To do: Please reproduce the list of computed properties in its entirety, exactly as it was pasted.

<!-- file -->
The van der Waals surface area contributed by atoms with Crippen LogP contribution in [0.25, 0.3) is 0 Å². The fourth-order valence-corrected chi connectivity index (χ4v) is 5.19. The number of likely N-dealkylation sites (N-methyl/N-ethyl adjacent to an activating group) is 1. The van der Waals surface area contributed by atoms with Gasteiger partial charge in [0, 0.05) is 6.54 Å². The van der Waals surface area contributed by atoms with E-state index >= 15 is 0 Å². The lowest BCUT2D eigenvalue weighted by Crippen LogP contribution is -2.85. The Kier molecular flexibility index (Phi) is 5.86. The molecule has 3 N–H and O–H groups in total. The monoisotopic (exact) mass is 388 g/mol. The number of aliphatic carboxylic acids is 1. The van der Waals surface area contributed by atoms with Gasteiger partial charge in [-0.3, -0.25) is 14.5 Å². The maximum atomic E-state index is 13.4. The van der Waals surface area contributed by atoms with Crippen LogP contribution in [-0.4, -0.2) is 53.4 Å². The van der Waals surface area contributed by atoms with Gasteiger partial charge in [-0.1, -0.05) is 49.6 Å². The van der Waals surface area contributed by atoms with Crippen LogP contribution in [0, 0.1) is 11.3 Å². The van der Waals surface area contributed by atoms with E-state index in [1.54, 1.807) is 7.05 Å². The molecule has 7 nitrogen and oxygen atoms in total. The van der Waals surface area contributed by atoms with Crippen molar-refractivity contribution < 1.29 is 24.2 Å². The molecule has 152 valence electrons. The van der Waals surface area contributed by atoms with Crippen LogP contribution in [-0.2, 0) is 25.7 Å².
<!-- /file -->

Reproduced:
The van der Waals surface area contributed by atoms with Crippen LogP contribution in [0.25, 0.3) is 0 Å². The fourth-order valence-corrected chi connectivity index (χ4v) is 5.19. The number of likely N-dealkylation sites (N-methyl/N-ethyl adjacent to an activating group) is 1. The van der Waals surface area contributed by atoms with Gasteiger partial charge in [0, 0.05) is 6.54 Å². The van der Waals surface area contributed by atoms with E-state index >= 15 is 0 Å². The lowest BCUT2D eigenvalue weighted by Crippen LogP contribution is -2.85. The Kier molecular flexibility index (Phi) is 5.86. The molecule has 3 N–H and O–H groups in total. The monoisotopic (exact) mass is 388 g/mol. The number of aliphatic carboxylic acids is 1. The van der Waals surface area contributed by atoms with Gasteiger partial charge in [-0.3, -0.25) is 14.5 Å². The maximum atomic E-state index is 13.4. The van der Waals surface area contributed by atoms with Crippen LogP contribution in [-0.4, -0.2) is 53.4 Å². The van der Waals surface area contributed by atoms with Gasteiger partial charge in [-0.1, -0.05) is 49.6 Å². The van der Waals surface area contributed by atoms with Crippen LogP contribution in [0, 0.1) is 11.3 Å². The van der Waals surface area contributed by atoms with E-state index in [1.54, 1.807) is 7.05 Å². The molecule has 7 nitrogen and oxygen atoms in total. The van der Waals surface area contributed by atoms with Crippen molar-refractivity contribution < 1.29 is 24.2 Å². The molecule has 152 valence electrons. The van der Waals surface area contributed by atoms with Crippen LogP contribution in [-0.2, 0) is 25.7 Å².